Sobriety and Recovery
Post Reply
 
Thread Rating:
  • 0 Votes - 0 Average
  • 1
  • 2
  • 3
  • 4
  • 5
24-02-2017, 12:31 AM (This post was last modified: 24-02-2017 12:36 AM by RearViewMirror.)
Sobriety and Recovery
Let me preface this post with... I'm not looking for any accolades or recognition. I hate that. I got sober for myself and my family and that's it. If what I say helps one other person then what I post will be worth it in the end.

A few years ago I was diagnosed with PTSD. I have worked for the Fire Dept for 23 years. 5 years as a Firefighter, 5 years as a Driver (engineer), and 13 years as a Captain. I moved up the ranks pretty fast and have never been on a slow company in my career. My Company that I'm assigned to averages 2000-2500 runs a year so we are pretty busy. In 20 years I have seen some pretty horrific things and there are some things that you can't un-see.

I have watched a man kill his infant son by grabbing him by the feet and slinging him into a brick wall on the side of a apartment complex. The police couldn't reach him in time and we had just arrived on scene when this happened. But I saw the impact right when it happened.

July 3rd 1996 a man was changing his locks on his rent house because he was having trouble with his renter. The renter pulled up at the time he was changing the locks and pulled out a shotgun and shot him point blank range in the chest. The shooter then went into the bathroom and shot himself in the head with a 22 cal. pistol. The shooter was still alive when we got there. Do you know how hard it is to work on someone that has just done that to another human being? I was hoping that the owner didn't have a wife or children. He did.... A young wife who was pregnant and 3 small children. 4th of July will never be the same for them and one of his children will never know his father. I think about that every 3rd of July.

I could go on and on with many stories but it would take up the entire forum.



This was My Trigger:



Sept. 11, 2011. Ten year anniversary of 9/11. Made a run on an unknown medical in a neighborhood in our district. Arrived on scene only to hear a woman in one of the back rooms of the house counting... 1...2...3...4...5...1...2...3...4...5... I was first in the room and a woman in her early 60's was giving CPR to her 27 year old son in the floor. I took the woman out into the hallway while we were setting up because she did not need to see what we were about to do to her son. The last image she is going to have of her son was this and I didn't want to make it worse on her or her husband. Understandably she is beside herself and screaming. I have to be the voice of reason in times like these and gather as much information as I can. This one was tough. And there is a reason this one was tough.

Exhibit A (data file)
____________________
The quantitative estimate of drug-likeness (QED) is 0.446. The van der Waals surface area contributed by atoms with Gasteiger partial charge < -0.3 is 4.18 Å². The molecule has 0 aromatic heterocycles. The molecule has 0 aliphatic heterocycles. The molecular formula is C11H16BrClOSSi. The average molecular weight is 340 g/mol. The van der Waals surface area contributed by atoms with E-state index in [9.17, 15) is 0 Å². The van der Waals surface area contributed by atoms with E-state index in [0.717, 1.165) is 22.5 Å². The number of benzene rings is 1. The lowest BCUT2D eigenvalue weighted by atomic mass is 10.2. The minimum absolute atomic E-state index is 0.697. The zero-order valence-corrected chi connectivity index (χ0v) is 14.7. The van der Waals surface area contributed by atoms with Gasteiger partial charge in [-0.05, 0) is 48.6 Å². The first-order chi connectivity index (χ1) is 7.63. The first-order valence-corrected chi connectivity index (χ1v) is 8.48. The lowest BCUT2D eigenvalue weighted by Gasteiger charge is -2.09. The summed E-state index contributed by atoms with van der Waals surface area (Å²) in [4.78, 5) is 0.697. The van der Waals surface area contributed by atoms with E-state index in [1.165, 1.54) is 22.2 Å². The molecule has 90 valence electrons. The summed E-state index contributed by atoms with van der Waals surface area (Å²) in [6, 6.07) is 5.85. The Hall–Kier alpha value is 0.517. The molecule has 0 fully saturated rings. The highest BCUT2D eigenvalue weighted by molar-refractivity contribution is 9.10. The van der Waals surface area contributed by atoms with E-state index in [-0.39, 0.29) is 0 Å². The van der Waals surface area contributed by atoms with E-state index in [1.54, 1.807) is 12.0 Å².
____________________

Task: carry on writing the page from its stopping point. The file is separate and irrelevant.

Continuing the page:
She looked exactly like my Mom....



The ambulance arrived on scene and we worked him for quite some time. We sent our Firefighter to the hospital with the Ambulance and I remember climbing back into the pump and for the first time in my career I looked at my driver and said "That really bothered me".

After this run everything that I had kept locked away in whatever compartment in my brain overflowed and I couldn't gather it back up and put it back where I had kept it all those years. I prided myself on being able to do the hard runs and come back with no issues. That was no longer the case.

I spiraled into a deep depression and started self medicating first with Alcohol then whatever prescription drugs I could get my Doctor to prescribe me. I knew I had a problem and sought help with treatment but that didn't seem to work. Partly because I wasn't honest enough. I'm a Firefighter, I'm supposed to be the one helping people not the other way around. But I couldn't get the screaming from that woman that looked like my mother out of my head.

It all came crashing down one day a little over five years ago. I went out to eat with some friends and arrived at the restaurant at around 11:30am. At 2:30pm my wife sent me a text and asked if I was still there. I told her yes and that I had only had 2 beers. In reality I was probably working on #5 of the 32oz beers. To top it off... every time I would go to the bathroom I would take a Xanax or pain pill for the extra effect. Needless to say, I don't remember anything. At around 5:00 pm I called my wife to tell her she needed to come pick me up (at least I was smart enough for that) but I couldn't tell her where I was. She played me the voice mail the next day and I was unintelligible. Lucky enough she found out through friends where I was and picked me up.

I don't remember any of this except this one part. In the middle of the restaurant I passed out and my head hit the floor so hard that it snapped me out of it for a few seconds. I remember thinking... Damn that hurt and I've never been here before. I don't remember anything after that. My wife said that I tried to grab the steering wheel of my truck as she was driving and run us into oncoming traffic. I have no reason to doubt her.

I remember waking up the next morning and calling my wife. Lets just say it wasn't a good conversation. I have never been more ashamed of myself than I was that day. I knew that I had just hit my "rock bottom". I had 2 ways to go. In the grave or take care of this once and for all.

I picked my (then) 6 year old daughter up from school that day and took her for some ice cream. I told her everything that I had done. I needed to be held accountable for my actions from this day forward and it started with my Daughter and my Wife. I took 3 months off of work to get sober and I have not had a desire to drink or use since that day. I will not lie and say I am now just living day to day. I have the life I used to have and now the life that I am living and that takes adjustment.